1) Tell us a bit about yourself and how you became a writer.
Well, I’m 23 years old, and I live in Belgium. I study law at university. When I’m not writing, I’m usually reading, studying, hanging out with my friends or playing video games.
I’ve been writing for as long as I can remember. From the time I could read, I wanted to write. My first stories were short, and a little ridiculous, but I didn’t give up. When I was in my teens, I stopped writing for a while, because I felt like my work could never get published here in Belgium. It was before the Twilight craze, and what I wrote was mostly YA paranormal romance. But then the general public began to like paranormal romance, with TV series like The Vampire Diaries, the Twilight franchise, and lots of bestsellers in the YA genre. I felt inspired again to write, and well, here we are.
2) Tell us a little bit about your latest release.
On December 9, three of my books released. The first, “Valentina and the Whackadoodle Witch” is a children’s picture book. It’s the sequel to “Valentina and the Haunted Mansion”, which released earlier this year. It’s a story about a little vampire girl, Valentina, who lives in a gigantic mansion where she finds all sorts of monsters tumbling through – well, in this case, the chimney.
The two other releases are “House of Horrors” and “Fright Train”, two books in the Weirdville series. This is a series of lower grade chapter books set in the fictional town of Weirdville, where all kinds of strange things happen. For instance, in “House of Horrors”, Jacky and her friends visit a haunted mansion at a fair, and it’s nothing like they expected at all. In “Fright Train”, Charlie boards a train, but he’s not sure if he’ll ever reach his destination.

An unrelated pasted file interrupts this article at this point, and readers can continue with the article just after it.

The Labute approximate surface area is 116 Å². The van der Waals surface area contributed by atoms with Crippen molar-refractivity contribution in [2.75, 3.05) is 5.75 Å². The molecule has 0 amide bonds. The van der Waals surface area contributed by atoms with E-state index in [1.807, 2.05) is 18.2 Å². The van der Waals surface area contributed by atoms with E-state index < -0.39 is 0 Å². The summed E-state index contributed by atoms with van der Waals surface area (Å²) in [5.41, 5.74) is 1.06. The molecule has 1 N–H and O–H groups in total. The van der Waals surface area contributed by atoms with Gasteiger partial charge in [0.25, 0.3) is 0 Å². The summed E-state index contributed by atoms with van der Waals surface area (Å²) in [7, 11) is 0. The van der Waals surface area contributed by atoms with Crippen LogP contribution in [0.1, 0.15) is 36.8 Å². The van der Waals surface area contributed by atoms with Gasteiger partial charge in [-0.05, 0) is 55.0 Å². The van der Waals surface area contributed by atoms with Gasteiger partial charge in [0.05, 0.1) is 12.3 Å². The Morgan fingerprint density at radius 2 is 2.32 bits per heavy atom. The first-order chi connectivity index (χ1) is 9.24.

3) Tell us a bit about your writing process. What kind of schedule do you keep, and do you have anything special you do to get into the writing zone?
I try to write 2,000 words a day. Usually, I fail. But once I keep it up for a few days in a row, it becomes easier. I hope that by 2014, I can keep up the momentum and write consistently 2k each day. Fingers crossed.
I started by writing an outline. It’s not very detailed, just a quick idea of what I want to happen in each chapter. This helps me spot glaring errors in timing – for instance, a character can’t know something yet because it’s only revealed in a later chapter.
Then I write a first draft. I’m usually quite fast at drafting. For some of my books, I reached as much as 10k a day! I tend to finish the first draft in one to two months, if it’s a YA novel, since those are longer. Chapter books I tend to finish in about a week.
Next comes the dreaded editing process. Oh my god, do I hate editing! But it’s something we have to bite through as authors. I put the manuscript aside for a while before I start editing. I tend to do one chapter at a time. My YA novels are usually 20+ chapters, so it tends to take about a month to edit one. My chapter books are way shorter, and sometimes I even edit them in a day or three.